A bumper Christmas Quiz to counter the turkey malaise
1 The first person ever to set foot in the USA after flying across the Atlantic didn’t simply step out of the aircraft onto the ground. How did he arrive? a carried on a stretcher from a crashed aircraft b landed by parachute c after ditching close to a beach, swam ashore d ferried ashore by tender from his flying boat 2 Which two UK aerodromes were linked by the first official regular internal airmail service operating within the British Isles? a London (Croydon) and Aberdeen (Dyce) b Belfast (Nutts Corner) and Glasgow (Renfrew) c London (Croydon) and Liverpool (Speke) d Inverness (Longman) and Kirkwall (Orkney) e Manchester (Barton) and Edinburgh (Turnhouse) 3 Of what nationality was the highest-scoring fighter pilot in the history of aerial warfare? a Japanese b American c German d British e Italian f French 4 Which of these American WWII warplanes was produced in the greatest number? a Vought F-4U Corsair b North American P-51 Mustang c Boeing B-17 Flying Fortress d Republic P-47 Thunderbolt e Consolidated B-24 Liberator f Lockheed P-38 Lightning 5 What term is used to describe the relationship between the volumes of space in a cylinder of an internal combustion aero-engine (i) when the piston is at the top of the stroke (TDC), and (ii) when it is at the bottom of the stroke (BDC)? a swept volume b compression ratio c induction stroke d cubic capacity 6 After WWII, German aircraft companies Messerschmitt and Heinkel produced small ‘bubble cars’ – with limited success; in Britain the Bristol Aeroplane Company had earlier started to build its range of beautiful luxury cars. In 1946 a well-known American light aircraft manufacturer also tried to enter the automobile business with this car, which never matched the success of its aircraft. Which company? a Piper b Beechcraft c Rockwell d Cessna e Mooney 7 In the 1960s Bill Lear of Lear Jet fame was involved with a product which failed to share the success of his executive jet aircraft. Which product? a a cordless vacuum cleaner b the Betamax video recorder c a microwave oven based on aircraft radar sets d the 8-track music tape recorder e battery-powered nosewheel for light aircraft, enabling taxying without engine power 8 To which type of airborne equipment are aircraft antennas like this connected? a VHF transceiver b ADS-B receiver c GPS moving map d Radar monitor display 9 The treads of aircraft tyres often wear below limits due to hard braking, fast cornering etc long before the sidewalls and carcass are unfit for further use. What happens to such tyres? a they must be scrapped; retreading of aircraft tyres is not permitted b airliner tyres are never retreaded but GA aircraft tyres may be c provided the tyre is not beyond its maximum age limit, all aircraft tyres may be retreaded d retreading is permitted unless the POH, operator’s or other regulations forbid it, the tyre carcass is damaged, or has already been retreaded the maximum number of times laid down by manufacturer, operator or other authority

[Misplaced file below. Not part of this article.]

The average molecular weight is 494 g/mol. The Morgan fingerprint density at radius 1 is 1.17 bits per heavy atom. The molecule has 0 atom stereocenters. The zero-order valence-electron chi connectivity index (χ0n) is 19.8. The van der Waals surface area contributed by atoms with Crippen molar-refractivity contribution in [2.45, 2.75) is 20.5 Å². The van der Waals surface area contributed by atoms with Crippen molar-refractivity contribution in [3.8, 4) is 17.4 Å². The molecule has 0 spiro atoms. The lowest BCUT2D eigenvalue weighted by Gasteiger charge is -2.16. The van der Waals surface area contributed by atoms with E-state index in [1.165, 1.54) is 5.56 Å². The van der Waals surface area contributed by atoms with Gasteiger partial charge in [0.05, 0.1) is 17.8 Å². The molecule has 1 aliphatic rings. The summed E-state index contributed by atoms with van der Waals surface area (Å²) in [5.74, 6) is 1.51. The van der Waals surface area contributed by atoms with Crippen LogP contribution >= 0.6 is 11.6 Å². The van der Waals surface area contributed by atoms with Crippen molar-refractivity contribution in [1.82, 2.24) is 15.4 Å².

11 Many aircraft have memorable names such as Concorde, Spitfire, Constellation, Bonanza etc but aviation buffs generally refer to many other types simply by numbers. Which aircraft come to your mind when you see the following numbers? a 52 c 319 e 144 b 152 d 777 f 1049
12 The hours of availability of many aerodromes are governed by the movement of the sun since they are based on times of sunrise and sunset. The operational hours of one licensed UK aerodrome are also governed by the movement of the moon. Which aerodrome and why? 13 Many pubs and inns in the UK are named after aircraft. Bomber names include the Flying Fortress pub in Bury St Edmunds, the Vulcan in Merthyr Tydfil and several Wellington Inns (e.g. in Malvern). The Ramada Comet in Hatfield commemorates the DH88, winner of the 1934 England to Australia air race, rather than de Havilland’s DH106 jet airliner. There are dozens of Spitfire pubs, and two Premier Inns in Stafford North called Spitfire and Hurricane respectively. You can visit Harriers (Merrie or other) in Peterborough, Kidderminster and Cullompton. Sadly closed now is the Gipsy Moth in Croydon but there’s still a Gipsy Moth pub in Selby, and another in Greenwich named after Sir Francis Chichester’s yacht Gipsy
Moth IV, named in honour of the DH60 Gipsy Moth he flew to the Antipodes. There’s at least one Tiger Moth, in Brickhill. The only Scottish example I know is the Tipsy Nipper restaurant at Fife Airport, Glenrothes. There's a Dambusters Inn in Scampton but the Happy Landings pub that was in Bristol near the old Whitchurch Airport (with a Bristol Beaufort on its inn sign) is closed.
However, your quiz-master knows of only one UK public house that has given its pub name to an aircraft design. Which type of aircraft is that?
14 The ARA General Belgrano was a cruiser of the Argentine Navy torpedoed and sunk by HM Submarine Conqueror in May 1982 during the Falklands conflict. This ship had previously survived an attack from the air. Of what nationality were the aircraft involved in that earlier attack? a British b Chilean c Brazilian d Japanese e American f Australian 15 All of the following wellknown people took off in aeroplanes, disappeared and have never been seen again. In which aircraft types? a American aviatrix, Amelia Earhart b British aviatrix, Amy Johnson c big-band leader, Glenn Miller d pioneer pilot, poet and writer, Antoine de Saint-exupéry e balloonist and adventurer, Steve Fossett 16 The Airbus A380 airliner, with a 79.8m wingspan, is the world’s largest passenger-carrying aeroplane but is not the largest aeroplane (based on wingspan) ever to have flown. Which two aircraft with larger wingspans than the A380 have already flown? And which machine with a wingspan even larger than these, may well have flown before you read this Quiz?